Who says beer and chocolate don’t mix?

Easter may be known for chocolates and egg hunts but it is also a time to celebrate with beer (Reynolds, 2016). And what a sweet way to promote beer on Easter week by matching it with chocolate! Carlsberg unveiled the world’s first pop-up chocolate bar at the Truman Brewery in London last Wednesday, as part of its #IfCarlsbergDid campaign (Byers, 2016). Built with a half ton of chocolate, everything from bar stools to wallpaper to cups to dartboard was made of chocolate (Reynolds, 2016).

Carlsberg Dartboard 2

The event, dubbed “If Carlsberg Did Chocolate Bars,” aimed to leverage on user-generated content and Internet memes (Reynolds, 2016). It provided a truly memorable experience and at the same time extended its reach globally via social media. In today’s digital age, it was a powerful way of gaining word-of-mouth marketing.

Carlsberg Lady

“If Carlsberg Did Chocolate Bars” was a great example of brand integration using social, digital, print and event marketing. It allowed consumers to have a unique experience while interacting with the brand. It also engaged younger audiences who do not necessarily prefer the traditional channels (Gwynn, 2016).

With three months to build and only five hours to experience (Arthur, 2016), one may ask, was it worth the investment? It appears that this event was all about the people they reached in real-time as well as the free advertising they got out of creating an attention-grabbing event.

Do you think “If Carlsberg Did Chocolate Bars” was successful? How do you measure a successful pop-up event?

Happy Easter!


Arthur, R. (2016, March 24). If Carlsberg did chocolate bars. Beverage Daily. Retrieved from http://www.beveragedaily.com/Manufacturers/If-Carlsberg-did-chocolate-bars

Byers, R. (2016, March 23). The Carlsberg chocolate bar has opened its doors in Shoreditch. Trendhunter Marketing. Retrieved from http://www.trendhunter.com/trends/carlsberg-chocolate-bar

Carlsberg UK. (2016, March 24). If Carlsberg did chocolate bars [Video file]. Retrieved from https://youtu.be/Wx9wc5gbQpo

Gwynn, S. (2016, March 24). Carlsberg’s Shoreditch chocolate bar aims to take the lager beyond football fans. Marketing. Retrieved from http://www.marketingmagazine.co.uk/article/1388829/carlsbergs-shoreditch-chocolate-bar-aims-lager-beyond-football-fans

Reynolds, A. (2016, March 23). Carlsberg reveals giant “chocolate bar” Easter stunt. PR Week. Retrieved from http://www.prweek.com/article/1388724/carlsberg-reveals-giant-chocolate-bar-easter-stunt



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5 Responses to Who says beer and chocolate don’t mix?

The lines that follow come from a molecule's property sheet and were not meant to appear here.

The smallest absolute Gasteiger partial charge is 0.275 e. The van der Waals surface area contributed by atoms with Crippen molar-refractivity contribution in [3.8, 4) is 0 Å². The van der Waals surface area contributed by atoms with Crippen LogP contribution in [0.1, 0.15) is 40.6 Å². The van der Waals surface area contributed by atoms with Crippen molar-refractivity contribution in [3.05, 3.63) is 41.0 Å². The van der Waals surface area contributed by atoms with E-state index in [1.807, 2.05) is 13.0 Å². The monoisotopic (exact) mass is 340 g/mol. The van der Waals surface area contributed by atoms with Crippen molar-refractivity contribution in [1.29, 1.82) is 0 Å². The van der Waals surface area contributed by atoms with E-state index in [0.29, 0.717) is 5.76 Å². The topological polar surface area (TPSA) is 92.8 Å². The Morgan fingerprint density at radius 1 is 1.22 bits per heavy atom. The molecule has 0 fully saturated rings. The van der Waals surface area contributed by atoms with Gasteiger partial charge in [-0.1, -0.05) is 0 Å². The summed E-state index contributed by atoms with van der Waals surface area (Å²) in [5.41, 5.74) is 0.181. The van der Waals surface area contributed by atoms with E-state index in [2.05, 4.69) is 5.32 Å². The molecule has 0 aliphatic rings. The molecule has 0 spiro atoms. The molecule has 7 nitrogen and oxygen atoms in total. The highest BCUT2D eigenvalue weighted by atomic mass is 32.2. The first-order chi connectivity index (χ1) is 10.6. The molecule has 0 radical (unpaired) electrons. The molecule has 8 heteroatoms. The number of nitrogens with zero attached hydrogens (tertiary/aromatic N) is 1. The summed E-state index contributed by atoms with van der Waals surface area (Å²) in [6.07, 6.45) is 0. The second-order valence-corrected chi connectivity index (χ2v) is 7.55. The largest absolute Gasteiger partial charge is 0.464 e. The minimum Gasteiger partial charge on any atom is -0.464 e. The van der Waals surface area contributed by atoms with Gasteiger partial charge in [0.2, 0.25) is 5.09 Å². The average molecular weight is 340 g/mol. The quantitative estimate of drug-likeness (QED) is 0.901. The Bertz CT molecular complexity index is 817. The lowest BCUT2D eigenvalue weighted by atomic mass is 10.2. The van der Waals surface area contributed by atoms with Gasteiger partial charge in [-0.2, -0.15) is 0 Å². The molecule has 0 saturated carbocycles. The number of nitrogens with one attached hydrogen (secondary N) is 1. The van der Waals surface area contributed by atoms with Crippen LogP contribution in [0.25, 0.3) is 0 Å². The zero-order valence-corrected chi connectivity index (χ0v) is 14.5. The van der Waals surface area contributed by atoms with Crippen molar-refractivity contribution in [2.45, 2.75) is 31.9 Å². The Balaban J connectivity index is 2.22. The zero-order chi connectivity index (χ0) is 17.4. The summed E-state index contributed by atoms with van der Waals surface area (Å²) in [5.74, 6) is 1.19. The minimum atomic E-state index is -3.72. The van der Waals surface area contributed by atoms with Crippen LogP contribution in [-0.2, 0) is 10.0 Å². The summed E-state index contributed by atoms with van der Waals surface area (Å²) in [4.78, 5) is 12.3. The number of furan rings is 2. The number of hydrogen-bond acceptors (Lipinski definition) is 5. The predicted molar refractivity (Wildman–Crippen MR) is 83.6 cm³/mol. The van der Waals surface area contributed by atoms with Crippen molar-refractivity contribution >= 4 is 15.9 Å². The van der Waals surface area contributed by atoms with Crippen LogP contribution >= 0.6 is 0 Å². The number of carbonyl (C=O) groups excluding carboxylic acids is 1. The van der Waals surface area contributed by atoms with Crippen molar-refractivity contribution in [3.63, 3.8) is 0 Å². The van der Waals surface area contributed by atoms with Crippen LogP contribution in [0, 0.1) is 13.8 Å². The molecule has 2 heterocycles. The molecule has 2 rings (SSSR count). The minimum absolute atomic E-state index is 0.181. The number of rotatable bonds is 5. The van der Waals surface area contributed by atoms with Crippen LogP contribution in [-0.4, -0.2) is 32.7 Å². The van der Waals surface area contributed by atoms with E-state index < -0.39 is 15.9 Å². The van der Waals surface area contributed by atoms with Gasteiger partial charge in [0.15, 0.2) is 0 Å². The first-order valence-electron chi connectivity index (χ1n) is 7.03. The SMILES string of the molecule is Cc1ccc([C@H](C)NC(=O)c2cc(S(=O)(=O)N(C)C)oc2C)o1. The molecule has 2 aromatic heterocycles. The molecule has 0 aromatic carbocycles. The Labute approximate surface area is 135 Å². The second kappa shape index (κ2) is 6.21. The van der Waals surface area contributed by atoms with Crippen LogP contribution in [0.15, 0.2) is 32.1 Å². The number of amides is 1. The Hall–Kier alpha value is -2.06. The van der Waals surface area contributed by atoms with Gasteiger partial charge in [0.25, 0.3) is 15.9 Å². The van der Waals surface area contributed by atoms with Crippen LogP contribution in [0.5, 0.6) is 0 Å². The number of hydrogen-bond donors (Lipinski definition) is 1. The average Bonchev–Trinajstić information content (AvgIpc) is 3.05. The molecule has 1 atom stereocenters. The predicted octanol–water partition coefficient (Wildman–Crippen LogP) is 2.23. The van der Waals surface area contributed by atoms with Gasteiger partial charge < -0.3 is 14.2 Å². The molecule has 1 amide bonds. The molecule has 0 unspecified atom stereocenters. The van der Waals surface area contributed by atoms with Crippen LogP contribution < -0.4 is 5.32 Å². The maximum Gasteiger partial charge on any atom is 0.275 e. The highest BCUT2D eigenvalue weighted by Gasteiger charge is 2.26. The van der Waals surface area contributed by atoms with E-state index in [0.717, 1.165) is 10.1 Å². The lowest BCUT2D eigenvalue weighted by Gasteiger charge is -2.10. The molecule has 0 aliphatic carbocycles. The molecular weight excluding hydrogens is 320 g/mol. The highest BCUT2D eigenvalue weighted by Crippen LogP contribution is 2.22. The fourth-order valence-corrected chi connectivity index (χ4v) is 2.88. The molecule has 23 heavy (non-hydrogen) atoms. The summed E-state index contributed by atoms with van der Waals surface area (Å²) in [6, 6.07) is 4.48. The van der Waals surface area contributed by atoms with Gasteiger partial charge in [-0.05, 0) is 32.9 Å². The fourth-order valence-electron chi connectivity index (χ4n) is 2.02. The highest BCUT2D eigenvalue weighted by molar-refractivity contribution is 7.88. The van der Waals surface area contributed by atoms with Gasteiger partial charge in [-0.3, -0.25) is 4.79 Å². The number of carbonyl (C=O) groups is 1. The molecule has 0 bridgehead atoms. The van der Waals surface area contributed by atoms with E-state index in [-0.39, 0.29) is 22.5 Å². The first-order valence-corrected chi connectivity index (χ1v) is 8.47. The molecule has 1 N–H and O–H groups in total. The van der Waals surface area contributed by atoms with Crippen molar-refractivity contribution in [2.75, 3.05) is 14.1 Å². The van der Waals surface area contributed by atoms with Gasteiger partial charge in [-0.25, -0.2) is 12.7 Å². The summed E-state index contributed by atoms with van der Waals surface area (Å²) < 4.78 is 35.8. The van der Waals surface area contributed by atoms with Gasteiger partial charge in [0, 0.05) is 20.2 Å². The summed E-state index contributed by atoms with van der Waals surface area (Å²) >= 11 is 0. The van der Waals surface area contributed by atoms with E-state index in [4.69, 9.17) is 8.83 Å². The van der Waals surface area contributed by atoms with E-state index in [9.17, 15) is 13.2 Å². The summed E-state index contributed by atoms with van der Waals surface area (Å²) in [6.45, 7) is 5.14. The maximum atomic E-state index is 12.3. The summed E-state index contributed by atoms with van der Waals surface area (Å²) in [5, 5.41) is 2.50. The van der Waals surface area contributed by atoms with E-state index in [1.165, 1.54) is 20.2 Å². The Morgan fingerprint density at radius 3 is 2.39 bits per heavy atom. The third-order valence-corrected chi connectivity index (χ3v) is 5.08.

1. Alli says:

    Hi Marily,

    Thanks so much for this interesting post! I think this pop up event is a really awesome idea. As you mention, “If Carlsberg Did Chocolate Bars” was a clever, unique concept to reach audiences in an unconventional way. Brands are realizing more and more the need to be creative through brand experiences and integrated media. Many can no longer rely on the tried and true traditional advertising as consumers have become blind and uninterested to these methods. While I don’t have access to any statistics or measurements in line with this particular event, I believe “If Carlsberg Did Chocolate Bars” can be considered successful if it generated word of mouth, advertising and overall increased interest in the brand.

    • Marily says:

      I totally agree with you. I think “If Carlsberg Did Chocolate Bars” generated word-of-mouth and continued to elevate their image as an exciting brand. However, as you mentioned, we do not have the numbers to prove that it translated into increased interest and ultimately sales. On the other hand, I think the event, as part of its overall #IfCarslbergDid campaign, enhanced their reputation as a “cool” brand.

  2. Kimberly says:

    I think this is awesome! What a creative way to market itself! I think that the #IfCarlsbergDid campaign is smart because it can be used in many different ways, and I assume as it keeps going will generate more and more followers.

    • Marily says:

      Yes, I think so, too! They can do so many things with the hashtag #IfCarlsbergDid. They made it so evergreen that they can do anything with the concept. Thank you!

  3. James says:

    I am not so sure I agree that this was a worthwhile marketing investment — It might have been fun and might help drum up attention and sales in its own local area for a short while. That might have been important in London, where as a (very mediocre) Danish beer, it faces lots of entrenched UK brands, along with other Euro mass-markets such as Stella Artois and Lowenbrau, as well as American mass-market imports.

    But I very seriously doubt it has legs outside of downtown London, and not for longer than several weeks.